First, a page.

Leo Haviland provides clients with original, provocative, cutting-edge fundamental supply/demand and technical research on major financial marketplaces and trends. He also offers independent consulting and risk management advice.

Haviland’s expertise is macro. He focuses on the intertwining of equity, debt, currency, and commodity arenas, including the political players, regulatory approaches, social factors, and rhetoric that affect them. In a changing and dynamic global economy, Haviland’s mission remains constant – to give timely, value-added marketplace insights and foresights.

Leo Haviland has three decades of experience in the Wall Street trading environment. He has worked for Goldman Sachs, Sempra Energy Trading, and other institutions. In his research and sales career in stock, interest rate, foreign exchange, and commodity battlefields, he has dealt with numerous and diverse financial institutions and individuals. Haviland is a graduate of the University of Chicago (Phi Beta Kappa) and the Cornell Law School.


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CHINESE RATES: OPENING THE GATES © Leo Haviland December 2, 2013

Although China’s economy of course differs from those of other major nations around the globe, it intertwines with them. However, China’s huge debt securities marketplace receives relatively little attention from traders, analysts, and the media in comparison to those of the United States, the Euro Area, and Japan.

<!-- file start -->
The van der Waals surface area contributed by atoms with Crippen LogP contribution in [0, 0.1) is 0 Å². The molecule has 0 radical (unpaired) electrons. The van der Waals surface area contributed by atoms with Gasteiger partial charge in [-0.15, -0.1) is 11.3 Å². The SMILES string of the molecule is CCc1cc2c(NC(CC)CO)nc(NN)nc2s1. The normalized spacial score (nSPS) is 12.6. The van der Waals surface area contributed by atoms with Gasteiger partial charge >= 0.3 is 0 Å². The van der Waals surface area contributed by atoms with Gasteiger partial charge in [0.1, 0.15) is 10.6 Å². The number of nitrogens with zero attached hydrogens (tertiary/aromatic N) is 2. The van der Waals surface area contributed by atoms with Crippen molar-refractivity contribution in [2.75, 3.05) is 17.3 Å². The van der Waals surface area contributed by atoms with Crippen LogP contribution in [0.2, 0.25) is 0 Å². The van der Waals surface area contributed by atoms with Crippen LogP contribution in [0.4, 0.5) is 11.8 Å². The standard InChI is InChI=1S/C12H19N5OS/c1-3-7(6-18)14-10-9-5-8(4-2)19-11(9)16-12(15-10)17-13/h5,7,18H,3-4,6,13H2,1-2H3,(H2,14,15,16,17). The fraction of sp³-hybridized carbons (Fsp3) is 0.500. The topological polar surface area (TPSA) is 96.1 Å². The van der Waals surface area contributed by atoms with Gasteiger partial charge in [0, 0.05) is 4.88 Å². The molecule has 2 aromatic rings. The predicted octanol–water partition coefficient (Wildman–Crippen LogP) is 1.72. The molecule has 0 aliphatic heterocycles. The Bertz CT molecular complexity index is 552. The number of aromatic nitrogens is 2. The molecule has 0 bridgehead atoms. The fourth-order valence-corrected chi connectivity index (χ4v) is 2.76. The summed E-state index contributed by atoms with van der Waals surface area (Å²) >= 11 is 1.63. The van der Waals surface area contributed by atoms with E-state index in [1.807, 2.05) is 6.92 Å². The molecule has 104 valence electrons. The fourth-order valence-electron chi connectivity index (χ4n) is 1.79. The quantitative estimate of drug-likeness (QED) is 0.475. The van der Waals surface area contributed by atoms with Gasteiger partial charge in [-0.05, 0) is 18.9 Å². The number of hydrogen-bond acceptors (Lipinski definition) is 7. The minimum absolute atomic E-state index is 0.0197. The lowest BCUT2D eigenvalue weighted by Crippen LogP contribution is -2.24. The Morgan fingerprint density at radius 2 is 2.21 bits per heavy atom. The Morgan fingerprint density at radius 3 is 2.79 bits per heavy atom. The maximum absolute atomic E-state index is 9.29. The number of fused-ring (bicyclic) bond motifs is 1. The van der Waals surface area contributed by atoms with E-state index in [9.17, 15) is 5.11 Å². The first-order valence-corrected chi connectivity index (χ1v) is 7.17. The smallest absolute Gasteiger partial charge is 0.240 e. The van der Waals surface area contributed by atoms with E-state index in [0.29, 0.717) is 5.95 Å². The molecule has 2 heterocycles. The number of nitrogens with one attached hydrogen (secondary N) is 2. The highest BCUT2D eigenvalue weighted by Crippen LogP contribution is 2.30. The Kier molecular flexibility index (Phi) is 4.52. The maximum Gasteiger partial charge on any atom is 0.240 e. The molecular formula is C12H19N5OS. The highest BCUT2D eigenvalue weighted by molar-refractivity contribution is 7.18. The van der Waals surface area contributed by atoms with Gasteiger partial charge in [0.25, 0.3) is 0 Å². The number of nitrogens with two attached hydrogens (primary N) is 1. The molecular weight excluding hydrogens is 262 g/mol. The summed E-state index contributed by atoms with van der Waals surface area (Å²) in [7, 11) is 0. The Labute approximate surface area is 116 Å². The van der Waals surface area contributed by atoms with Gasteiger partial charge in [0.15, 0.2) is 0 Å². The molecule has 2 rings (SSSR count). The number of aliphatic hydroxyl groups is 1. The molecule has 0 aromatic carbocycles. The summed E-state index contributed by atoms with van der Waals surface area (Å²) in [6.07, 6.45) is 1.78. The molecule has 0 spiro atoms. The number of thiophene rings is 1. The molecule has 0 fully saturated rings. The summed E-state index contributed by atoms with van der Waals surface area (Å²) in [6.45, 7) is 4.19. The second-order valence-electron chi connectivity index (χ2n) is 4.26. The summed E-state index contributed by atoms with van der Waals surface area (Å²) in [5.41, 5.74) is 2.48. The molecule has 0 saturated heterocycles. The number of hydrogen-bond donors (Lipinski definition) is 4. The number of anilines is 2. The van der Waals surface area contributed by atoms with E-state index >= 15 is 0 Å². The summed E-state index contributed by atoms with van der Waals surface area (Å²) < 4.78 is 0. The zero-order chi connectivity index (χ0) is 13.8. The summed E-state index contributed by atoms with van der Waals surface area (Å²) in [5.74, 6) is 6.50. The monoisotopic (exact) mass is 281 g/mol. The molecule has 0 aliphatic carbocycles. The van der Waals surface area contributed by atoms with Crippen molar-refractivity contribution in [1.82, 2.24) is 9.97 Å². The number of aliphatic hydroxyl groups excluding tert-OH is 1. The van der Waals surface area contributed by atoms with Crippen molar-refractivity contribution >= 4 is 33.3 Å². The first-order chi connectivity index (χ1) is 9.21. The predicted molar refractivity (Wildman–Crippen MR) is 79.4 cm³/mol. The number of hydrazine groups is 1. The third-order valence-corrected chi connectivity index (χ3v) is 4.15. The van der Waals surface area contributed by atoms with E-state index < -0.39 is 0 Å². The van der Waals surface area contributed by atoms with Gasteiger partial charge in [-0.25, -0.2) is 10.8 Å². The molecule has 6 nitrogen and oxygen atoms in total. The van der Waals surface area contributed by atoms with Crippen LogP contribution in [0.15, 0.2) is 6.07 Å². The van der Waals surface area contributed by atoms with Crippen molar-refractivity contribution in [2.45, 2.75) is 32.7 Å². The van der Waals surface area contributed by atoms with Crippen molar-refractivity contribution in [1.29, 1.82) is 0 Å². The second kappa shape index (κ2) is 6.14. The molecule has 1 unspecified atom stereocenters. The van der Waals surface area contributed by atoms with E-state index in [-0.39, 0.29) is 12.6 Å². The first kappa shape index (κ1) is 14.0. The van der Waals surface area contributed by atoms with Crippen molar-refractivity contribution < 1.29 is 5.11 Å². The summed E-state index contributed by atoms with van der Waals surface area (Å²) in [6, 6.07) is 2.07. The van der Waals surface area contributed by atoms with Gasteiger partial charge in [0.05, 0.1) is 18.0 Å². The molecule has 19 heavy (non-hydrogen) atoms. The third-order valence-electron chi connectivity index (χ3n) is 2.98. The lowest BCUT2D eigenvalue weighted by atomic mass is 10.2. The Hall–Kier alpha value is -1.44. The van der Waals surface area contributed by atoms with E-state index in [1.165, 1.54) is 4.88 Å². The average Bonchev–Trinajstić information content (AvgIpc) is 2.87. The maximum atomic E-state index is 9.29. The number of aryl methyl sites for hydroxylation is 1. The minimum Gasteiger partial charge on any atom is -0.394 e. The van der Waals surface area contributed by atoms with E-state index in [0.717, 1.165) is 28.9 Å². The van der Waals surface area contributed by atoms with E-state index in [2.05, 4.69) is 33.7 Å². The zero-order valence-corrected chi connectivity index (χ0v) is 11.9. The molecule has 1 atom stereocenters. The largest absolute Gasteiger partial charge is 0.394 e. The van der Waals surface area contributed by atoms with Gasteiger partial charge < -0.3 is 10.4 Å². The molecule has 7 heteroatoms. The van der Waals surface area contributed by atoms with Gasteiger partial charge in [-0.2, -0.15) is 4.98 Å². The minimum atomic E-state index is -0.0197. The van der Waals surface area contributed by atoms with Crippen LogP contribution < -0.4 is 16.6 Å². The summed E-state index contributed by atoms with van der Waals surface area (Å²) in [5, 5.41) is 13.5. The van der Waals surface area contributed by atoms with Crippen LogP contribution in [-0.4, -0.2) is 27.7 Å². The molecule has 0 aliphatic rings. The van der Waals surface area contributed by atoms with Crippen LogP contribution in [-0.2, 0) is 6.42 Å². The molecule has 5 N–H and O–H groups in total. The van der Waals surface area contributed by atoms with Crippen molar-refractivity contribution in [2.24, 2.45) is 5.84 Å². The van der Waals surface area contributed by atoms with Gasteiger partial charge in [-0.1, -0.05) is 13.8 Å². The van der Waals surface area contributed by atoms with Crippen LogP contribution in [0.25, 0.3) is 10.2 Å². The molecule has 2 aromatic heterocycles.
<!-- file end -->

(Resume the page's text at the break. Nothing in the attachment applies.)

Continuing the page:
Debt, stock, currency, and commodity marketplace observers concentrating on matters such as Federal Reserve Board policy and the S+P 500’s level and trend should extend their vision to include Chinese interest rates. China’s 10 year government note, after establishing bottoms at 3.24 percent on 7/12/12 and 3.41pc on 5/10/13, has raced higher. After a brief stop at 4.02pc on 10/8/13, the note decisively crashed through 2011’s 4.10pc barrier, recently breaking through 2007-08’s wall around 4.60pc to reach its recent high of 4.70pc on 11/21/13. The one year government note yield likewise has ascended significantly. Chinese government interest rates probably will continue to climb higher.

Near-universal optimism reigns regarding China’s economic situation and prospects. Even if the national economy is relatively robust, it may be less so than many believe.

Given China’s obvious importance to the world economy, a greater than expected slowdown in the marvelous Chinese growth rate, in part due to sustained higher yields, probably would entangle with and undermine recovery prospects in other territories. Moreover, since the end of the joyous Goldilocks Era and during the dreadful international economic crisis and the subsequent recovery, many turning points in the 10 year Chinese government note have occurred around the same time as those in benchmark 10 year US Treasury and German government notes. Thus despite the yield repression policy tightly embraced by the Federal Reserve and its central banking allies, the notable ascent in Chinese government interest rate yields underlines that the overall long run trend for yields in most key nations is probably higher.

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Chinese Rates- Opening the Gates (12-2-13)
Chart- Chinese Government 10 Year Note (for essay, Chinese Rates- Opening the Gates) (12-2-13)